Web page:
After performing well over the past six years, the workers comp market is starting to feel the impact of COVID-19. Presenting options for clients in this market is critical in dealing with the long-term impact.
Nine months into the global pandemic it remains critical for agents and carriers to assist clients in determining the impact of the virus and how it relates to their employees. While the workers compensation market has performed well over the past six years, it is apparent that COVID-19 will negatively impact this performance for years to come.
“The combination of underwriting discipline, moderating severity, declining frequency and adequate reserves has resulted in six straight years of combined ratios under 100%," says Cristine Pike, manager of communications, NCCI. As 2020 comes to a close, “there is considerable uncertainty surrounding the course of COVID-19 and a lack of data to determine a credible estimate of future losses."
While the coronavirus has reduced risks in some areas, it has changed the risks in others. A slowing economy and accelerated industry changes, particularly in the use of technologies, are likely to have a long-term impact on claims patterns and loss trends. Every state is dealing with COVID-19's risks and consequences and the workers comp industry is starting to feel the impact.
“Individual states have reacted differently regarding coverage for COVID-19 claims," says Matthew J. Ford, vice president, field marketing & underwriting, Amerisure. “Coverage has become presumptive in some states, while not so in others, which has changed the desire to write coverage in those presumptive states."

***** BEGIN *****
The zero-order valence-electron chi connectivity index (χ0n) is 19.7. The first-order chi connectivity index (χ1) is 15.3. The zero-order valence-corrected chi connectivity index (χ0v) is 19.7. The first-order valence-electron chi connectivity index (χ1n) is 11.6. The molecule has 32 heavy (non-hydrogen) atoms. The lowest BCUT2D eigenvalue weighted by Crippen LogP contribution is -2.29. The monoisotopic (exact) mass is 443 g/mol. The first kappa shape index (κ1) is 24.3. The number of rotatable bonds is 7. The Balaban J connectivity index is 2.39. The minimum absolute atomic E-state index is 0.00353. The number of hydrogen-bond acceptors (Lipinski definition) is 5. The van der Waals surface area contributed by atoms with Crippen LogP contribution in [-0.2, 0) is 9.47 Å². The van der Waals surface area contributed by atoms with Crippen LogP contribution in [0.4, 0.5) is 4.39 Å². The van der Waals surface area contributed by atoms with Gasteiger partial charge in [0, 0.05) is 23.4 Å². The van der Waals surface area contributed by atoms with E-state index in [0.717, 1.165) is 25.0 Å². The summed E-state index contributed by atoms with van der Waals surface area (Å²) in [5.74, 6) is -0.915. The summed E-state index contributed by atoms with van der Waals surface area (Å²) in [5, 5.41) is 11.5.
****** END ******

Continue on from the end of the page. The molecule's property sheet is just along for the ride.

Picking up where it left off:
It remains to be seen which states will allow COVID-19 claims to be captured and included in the claims experience. “Right now, states are allowing it but there's been discussion that they may exclude some of those COVID-19-related claims," says Jim Mitchell, regional vice president, workers compensation and accident & health, RT Specialty. “In a state like California, as part of their one filing, they actually are recommending that they be allowed to add an additional rate component to specific industries such as first responder and essential worker categories."
While the healthcare industry is being hit particularly hard by the pandemic in terms of front-line responders, the workers comp segment did have a little reprieve earlier in the year, primarily because of the availability of telemedicine. “With workers not being able to get to the doctor, or not being comfortable going to the doctor for workplace injuries, costs were lower due to the use of telemedicine," Mitchell says. Additionally, “people weren't getting medical work done following a workplace injury, so those claims are way down as people haven't been doing voluntary surgeries."
The gig economy—where temporary positions are common and organizations hire independent workers for short-term commitment— is another area that agents need to be aware of and present options to their clients. “We've been fortunate to find some really progressive thinkers that are willing to consider writing a fully part-time workforce," Mitchell says. “These are things on the gig side that are creating a different norm that workers comp carriers and agents are having to deal with."
Many carriers, including Travelers, are providing options such as “reductions in payroll for 'paid but not working' employees, changed job classes if duties and operations changed, executed virtual premium audits, extended the premium audit response time requirements and suspended audit non-compliance charges," says Mary Woods, senior vice president and chief underwriting officer, Travelers. “Allowing customers to make mid-term payroll changes to reflect their current payrolls and adjusting their premiums accordingly in real-time," is another area that is being offered, Woods says.
Risk management including pre- and post-COVID loss control programs are critical for an agent to offer clients to help when it comes to pricing. “Understanding the risk appetite of your insured is critical," Mitchell adds. “Spending the time educating clients and prospective clients on the advantages and disadvantages of a loss-sensitive program may prove to be helpful as they look for ways to cut costs and share risk with the insurance carrier."
Olivia Overman is IA content editor.
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